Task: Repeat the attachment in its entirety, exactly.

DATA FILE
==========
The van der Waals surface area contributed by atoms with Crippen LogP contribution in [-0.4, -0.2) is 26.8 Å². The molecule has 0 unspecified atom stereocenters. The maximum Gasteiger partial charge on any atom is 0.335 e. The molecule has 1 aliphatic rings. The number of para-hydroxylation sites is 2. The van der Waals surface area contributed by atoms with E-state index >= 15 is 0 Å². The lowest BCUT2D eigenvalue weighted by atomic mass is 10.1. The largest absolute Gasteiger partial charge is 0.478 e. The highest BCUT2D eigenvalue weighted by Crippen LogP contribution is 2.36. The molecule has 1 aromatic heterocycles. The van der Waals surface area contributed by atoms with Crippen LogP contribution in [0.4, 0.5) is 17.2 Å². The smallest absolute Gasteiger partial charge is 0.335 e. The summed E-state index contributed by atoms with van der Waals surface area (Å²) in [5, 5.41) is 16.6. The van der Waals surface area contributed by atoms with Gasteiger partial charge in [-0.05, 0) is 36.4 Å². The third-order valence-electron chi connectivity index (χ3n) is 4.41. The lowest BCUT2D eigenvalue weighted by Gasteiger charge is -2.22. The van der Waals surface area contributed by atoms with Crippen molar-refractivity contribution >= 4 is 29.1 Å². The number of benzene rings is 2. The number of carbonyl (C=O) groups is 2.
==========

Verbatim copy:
The van der Waals surface area contributed by atoms with Crippen LogP contribution in [-0.4, -0.2) is 26.8 Å². The molecule has 0 unspecified atom stereocenters. The maximum Gasteiger partial charge on any atom is 0.335 e. The molecule has 1 aliphatic rings. The number of para-hydroxylation sites is 2. The van der Waals surface area contributed by atoms with E-state index >= 15 is 0 Å². The lowest BCUT2D eigenvalue weighted by atomic mass is 10.1. The largest absolute Gasteiger partial charge is 0.478 e. The highest BCUT2D eigenvalue weighted by Crippen LogP contribution is 2.36. The molecule has 1 aromatic heterocycles. The van der Waals surface area contributed by atoms with Crippen LogP contribution in [0.4, 0.5) is 17.2 Å². The smallest absolute Gasteiger partial charge is 0.335 e. The summed E-state index contributed by atoms with van der Waals surface area (Å²) in [5, 5.41) is 16.6. The van der Waals surface area contributed by atoms with Gasteiger partial charge in [-0.05, 0) is 36.4 Å². The third-order valence-electron chi connectivity index (χ3n) is 4.41. The lowest BCUT2D eigenvalue weighted by Gasteiger charge is -2.22. The van der Waals surface area contributed by atoms with Crippen molar-refractivity contribution >= 4 is 29.1 Å². The number of benzene rings is 2. The number of carbonyl (C=O) groups is 2.